Our newfound UK correspondent, Mod, is back to give you lovely readers an idea of what’s going down in fair Britannia. This time, Mod discusses the British perception of mobile gaming and what’s holding the UK industry back. So show the man some respect, because he’s mates with Ali G and Tony Blair (just kidding: nobody likes Tony Blair).
Britain. Home of the crumpet, the queen, crappy weather, fish and chips, Coldplay, pikeys and a slightly substandard police force. It’s also a place where two thirds of the population own and absolutely revere mobile phones. On the street, you can plainly see the odd passer-by chatting away to some worrying relative or the juvenile adolescent steadily bopping his head to some piece of rubbish music on their cell. It’s all in the mix over here; mobiles have slowly become the ultimate fashion accessory, thanks to their ever-changing looks, and also their ability to double as personal organisers, web browsers, music players and cameras to boot. All well and good, right? Well, yes, but unfortunately, there’s one small mobile market which is turning out to be quite bland: the digital jungle of mobile gaming.
There are a few reasons why the prospect of playing games on the move without the need for a conventional handheld hasn’t become very appealing here. It’s definitely not a problem regarding the phones themselves. We have kick-ass little numbers over here - 2 mega pixel cameras, 3D game engines, PDA’s, Bluetooth, MP3; you name it, we’ve got it. Neither is it a problem of a shortage of game distributors - we have about 30 different mobile content companies operating in the UK, all glad to offer services like ringtones, games and graphics (albeit with the addition of unreadable small print which will proceed to milk you of what little credit you have left on your phone). First and foremost is the fact that we Britons consider ourselves too bloody busy to play on our phones. The only chance I personally get is a little round of Bomberman on the train - any other mobile gaming is considered a waste of time unless you’re using a DS/PSP. Also of note is the fact that most games are not easily accessible, and therefore widely unknown. Unlike mobiles themselves, mobile games are not advertised on every available billboard, and so you will find with some people in the UK (London at least) that the only mobile game they are familiar with is Snake. So, we have a problem with target audience. The majority of people with high end mobiles are either high flying business suits who don’t really care, or mentally challenged criminal teenagers who are too busy stealing them to play on them. Only a small fraction of people here are regular mobile gamers - mostly kids with a lot of time on their hands.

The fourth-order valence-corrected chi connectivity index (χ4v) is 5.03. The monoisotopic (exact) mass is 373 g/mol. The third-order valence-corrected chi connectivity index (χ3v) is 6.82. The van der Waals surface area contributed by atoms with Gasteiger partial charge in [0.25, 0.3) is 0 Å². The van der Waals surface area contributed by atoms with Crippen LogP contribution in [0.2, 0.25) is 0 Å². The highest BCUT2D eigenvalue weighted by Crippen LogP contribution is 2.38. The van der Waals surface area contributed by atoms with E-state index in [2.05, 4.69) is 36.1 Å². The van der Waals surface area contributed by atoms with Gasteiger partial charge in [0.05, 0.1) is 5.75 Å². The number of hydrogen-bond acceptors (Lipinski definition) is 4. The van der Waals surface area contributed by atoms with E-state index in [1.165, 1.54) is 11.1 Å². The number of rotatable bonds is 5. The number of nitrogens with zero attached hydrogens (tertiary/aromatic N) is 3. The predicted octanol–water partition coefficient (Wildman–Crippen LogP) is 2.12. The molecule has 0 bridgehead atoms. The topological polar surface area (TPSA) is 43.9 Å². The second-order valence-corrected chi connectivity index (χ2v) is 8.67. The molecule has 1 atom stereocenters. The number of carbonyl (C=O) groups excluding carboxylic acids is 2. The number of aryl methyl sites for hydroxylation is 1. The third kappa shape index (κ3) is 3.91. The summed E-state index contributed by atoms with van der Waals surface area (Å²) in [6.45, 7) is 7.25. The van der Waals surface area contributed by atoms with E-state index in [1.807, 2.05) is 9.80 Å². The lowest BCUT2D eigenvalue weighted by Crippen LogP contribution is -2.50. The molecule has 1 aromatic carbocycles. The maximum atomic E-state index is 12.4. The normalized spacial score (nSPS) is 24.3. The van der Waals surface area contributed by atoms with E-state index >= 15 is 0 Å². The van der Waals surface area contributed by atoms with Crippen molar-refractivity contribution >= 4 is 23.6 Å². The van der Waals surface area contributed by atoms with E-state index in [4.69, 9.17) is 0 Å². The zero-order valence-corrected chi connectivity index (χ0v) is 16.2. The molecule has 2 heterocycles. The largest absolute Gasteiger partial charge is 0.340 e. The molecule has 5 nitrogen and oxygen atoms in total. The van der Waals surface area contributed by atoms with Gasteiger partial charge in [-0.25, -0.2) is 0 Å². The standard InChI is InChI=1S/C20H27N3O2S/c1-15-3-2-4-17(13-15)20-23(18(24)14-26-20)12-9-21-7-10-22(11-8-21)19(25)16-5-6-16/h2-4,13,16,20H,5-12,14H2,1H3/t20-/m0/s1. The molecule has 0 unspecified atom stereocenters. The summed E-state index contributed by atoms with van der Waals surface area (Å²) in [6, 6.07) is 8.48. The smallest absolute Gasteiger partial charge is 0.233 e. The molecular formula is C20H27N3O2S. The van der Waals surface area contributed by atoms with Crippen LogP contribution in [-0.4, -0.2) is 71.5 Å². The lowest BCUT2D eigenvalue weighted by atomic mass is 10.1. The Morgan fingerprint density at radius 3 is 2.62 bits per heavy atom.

Another problem is with the games themselves. One of the first games out over here was an absolutely abysmal number where you had to break blocks to uncover a picture of some scantily clad chick (doesn’t sound so bad, ed.). With games like this, my guess is that Britons lost hope in their small-screened companion. We’re also deprived of some great games released for mobiles in North America, for example Kingdom Hearts, Musashi and the like. Chances are also dim for the release of Japanese mobile games in the UK. Finally, there is a growing assumption over here that mobiles cannot be identified as a games platform, because phones are not devices predominantly used for gaming. I spit on that particular opinion.
So, to conclude, the mobile gaming industry in the UK is alive-albeit a bit ill. Perhaps in a few years, when mobile games really begin to mimic the quality of the console greats, people will look at their phones differently. In the meantime, the small fragment of the population who are familiar with them will have to get by with the games already available. Farewell, my friends Jewel Quest awaits.